Students from low-income families get need-based scholarships. Students from high-income families don’t need it. But paying for college may be most challenging for those in the middle. Fortunately, there are financial aid programs designed specifically for students from middle-income families who may not qualify for need-based aid at every school. Look in these three places to find it.
A student who doesn’t qualify for need-based aid at one school might qualify at a pricier institution, says Sally Donahue, director of financial aid at Harvard College. Since financial need is determined by a family’s income and assets relative to the total cost of the college, a student who doesn’t receive any financial help at a $10,000-per-year school could qualify for significant need-based aid at a $50,000-per-year institution.
“We have probably 600 families with incomes over $180,000 receiving grant aid right now, and that’s usually because they have two or three students in high-cost colleges,” says Donahue. “It just depends on where you go.”
In addition to applying for need-based aid, regardless of your income, Donahue also recommends that students research “no-loan” schools such as Harvard that fulfill 100 percent of a student’s determined need through nonrepayable grants, scholarships and work-study income rather than loans. A study by the Institute for College Access and Success, a higher-education think tank based in Oakland, Calif., shows that more than 50 schools nationwide have no-loans policies, though most are only offered to families with combined incomes of $50,000 per year or less. Some of the priciest institutions, including Amherst College, Vanderbilt University and Bowdoin College, offer no-loans packages to all students, while such schools as Cornell University guarantee that families with incomes under $120,000 will only take out $3,000 per year or less in student loans.
Tap tax credits
For middle-income families, 2011 is the year to cash in on tuition tax credits. The American Opportunity Credit, which was recently extended through 2012, offers families a tax credit of up to $2,500, provided that they spend at least $4,000 per year on qualified expenses, such as tuition, books and supplies, according to the Internal Revenue Service. The credit applies to 100 percent of the first $2,000 spent on tuition, fees and course materials during the taxable year, plus 25 percent of the next $2,000. It’s available for students in the first four years of post-secondary education who are enrolled at least half time and who come from families with combined gross incomes of $160,000 or less ($80,000 for a single filer).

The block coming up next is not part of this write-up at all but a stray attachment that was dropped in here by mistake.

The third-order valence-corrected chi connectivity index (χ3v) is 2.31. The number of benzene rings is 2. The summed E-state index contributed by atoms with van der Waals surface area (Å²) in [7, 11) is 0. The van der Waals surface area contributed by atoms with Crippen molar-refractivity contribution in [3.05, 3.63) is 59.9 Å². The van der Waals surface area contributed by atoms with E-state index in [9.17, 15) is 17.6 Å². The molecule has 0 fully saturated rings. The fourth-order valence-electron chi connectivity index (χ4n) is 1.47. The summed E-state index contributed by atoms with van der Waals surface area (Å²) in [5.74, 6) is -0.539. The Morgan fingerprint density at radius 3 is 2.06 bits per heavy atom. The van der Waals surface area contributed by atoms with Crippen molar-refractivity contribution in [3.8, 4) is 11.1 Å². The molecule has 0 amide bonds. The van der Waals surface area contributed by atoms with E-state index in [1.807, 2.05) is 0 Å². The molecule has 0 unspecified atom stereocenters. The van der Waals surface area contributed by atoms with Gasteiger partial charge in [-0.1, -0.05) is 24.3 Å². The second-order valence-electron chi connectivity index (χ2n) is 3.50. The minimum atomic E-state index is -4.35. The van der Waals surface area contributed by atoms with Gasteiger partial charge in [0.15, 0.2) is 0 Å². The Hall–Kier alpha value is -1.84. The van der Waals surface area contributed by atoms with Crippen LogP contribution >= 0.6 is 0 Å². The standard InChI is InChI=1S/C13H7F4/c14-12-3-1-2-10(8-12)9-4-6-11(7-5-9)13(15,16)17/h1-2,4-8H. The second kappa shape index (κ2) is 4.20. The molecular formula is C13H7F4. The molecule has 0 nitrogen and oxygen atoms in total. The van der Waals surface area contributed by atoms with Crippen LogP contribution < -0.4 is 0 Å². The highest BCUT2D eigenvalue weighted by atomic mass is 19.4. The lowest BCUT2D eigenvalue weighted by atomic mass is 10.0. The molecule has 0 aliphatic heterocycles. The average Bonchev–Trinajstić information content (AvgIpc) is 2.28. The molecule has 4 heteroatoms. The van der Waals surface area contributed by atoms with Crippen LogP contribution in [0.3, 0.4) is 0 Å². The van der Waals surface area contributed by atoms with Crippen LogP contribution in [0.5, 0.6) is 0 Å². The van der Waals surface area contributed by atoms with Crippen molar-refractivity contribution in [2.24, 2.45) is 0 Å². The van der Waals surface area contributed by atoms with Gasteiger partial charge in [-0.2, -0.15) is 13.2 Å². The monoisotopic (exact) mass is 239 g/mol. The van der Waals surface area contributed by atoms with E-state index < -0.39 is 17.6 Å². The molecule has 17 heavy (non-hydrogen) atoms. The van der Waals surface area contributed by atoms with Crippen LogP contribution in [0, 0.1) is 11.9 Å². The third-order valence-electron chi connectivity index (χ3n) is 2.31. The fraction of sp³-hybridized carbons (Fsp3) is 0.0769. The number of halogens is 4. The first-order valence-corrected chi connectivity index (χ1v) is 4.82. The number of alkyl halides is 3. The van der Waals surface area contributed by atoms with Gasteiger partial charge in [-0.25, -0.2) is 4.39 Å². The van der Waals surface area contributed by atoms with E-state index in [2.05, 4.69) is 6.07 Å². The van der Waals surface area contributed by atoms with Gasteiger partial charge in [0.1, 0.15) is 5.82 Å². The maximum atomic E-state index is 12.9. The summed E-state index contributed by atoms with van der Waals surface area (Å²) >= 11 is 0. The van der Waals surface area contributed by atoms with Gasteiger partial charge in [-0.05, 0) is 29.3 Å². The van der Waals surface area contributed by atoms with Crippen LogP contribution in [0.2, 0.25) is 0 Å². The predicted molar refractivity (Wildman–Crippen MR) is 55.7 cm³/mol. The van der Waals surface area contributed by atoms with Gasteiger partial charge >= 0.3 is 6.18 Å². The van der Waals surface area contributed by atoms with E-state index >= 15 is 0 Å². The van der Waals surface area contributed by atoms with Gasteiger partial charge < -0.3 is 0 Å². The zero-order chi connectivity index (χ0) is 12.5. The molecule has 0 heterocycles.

Part-time students and those attending school for longer than four years can cash in on the Lifetime Learning Credit, which reimburses 20 percent of your college expenses up to $10,000.
“(Tax credits) don’t really help you pay the bill now,” says Carol Stack, co-author of “The Financial Aid Handbook.” That’s because to get tax credits, families still need to front the money and don’t get the credit until after filing taxes. “It helps, but only a little.”
Target merit aid
If you don’t qualify for need-based aid, seek out merit-based aid instead. According to Meritaid.com, a search engine for finding merit awards, each year schools hand out approximately $11 billion in non-need-based aid. Unfortunately, students frequently miss out because they simply don’t apply.
“People think, ‘I’m not a straight-A student, so I’ll never get a merit (award),’ but that’s not the case,” says Chris Long, president of Cappex, Meritaid.com’s parent company. “Some schools only give recognition to the top-tier students, but others give merit aid for extracurricular activities, too.”
Long says students can increase their merit aid eligibility by seeking out local and national awards and by narrowing their college hunt to schools most likely to hand them free money.
“One of the things schools really value is students from other parts of the country, so try to target schools that are outside of your geographic area,” he says. “You should also apply to schools where you’re at the upper end of the academic scale. You’re going to be very attractive to those schools because they want to increase their average GPA, SAT and ACT (scores).”
“If your academic credentials place you in the top quarter of an incoming class at a private college, you’re probably going to have a merit award that’s equivalent to half tuition,” says Ruth Vedvik, co-author of “The Financial Aid Handbook.”
“At the top 100 brand institutions in the country, that’s just not going to happen because those institutions give very little merit aid,” she says.
Students can start the hunt for high merit aid institutions by visiting the College Navigator website and researching how much money families in their income bracket pay on average. As of October 2011, all institutions will also be required to include a net price calculator on their respective websites.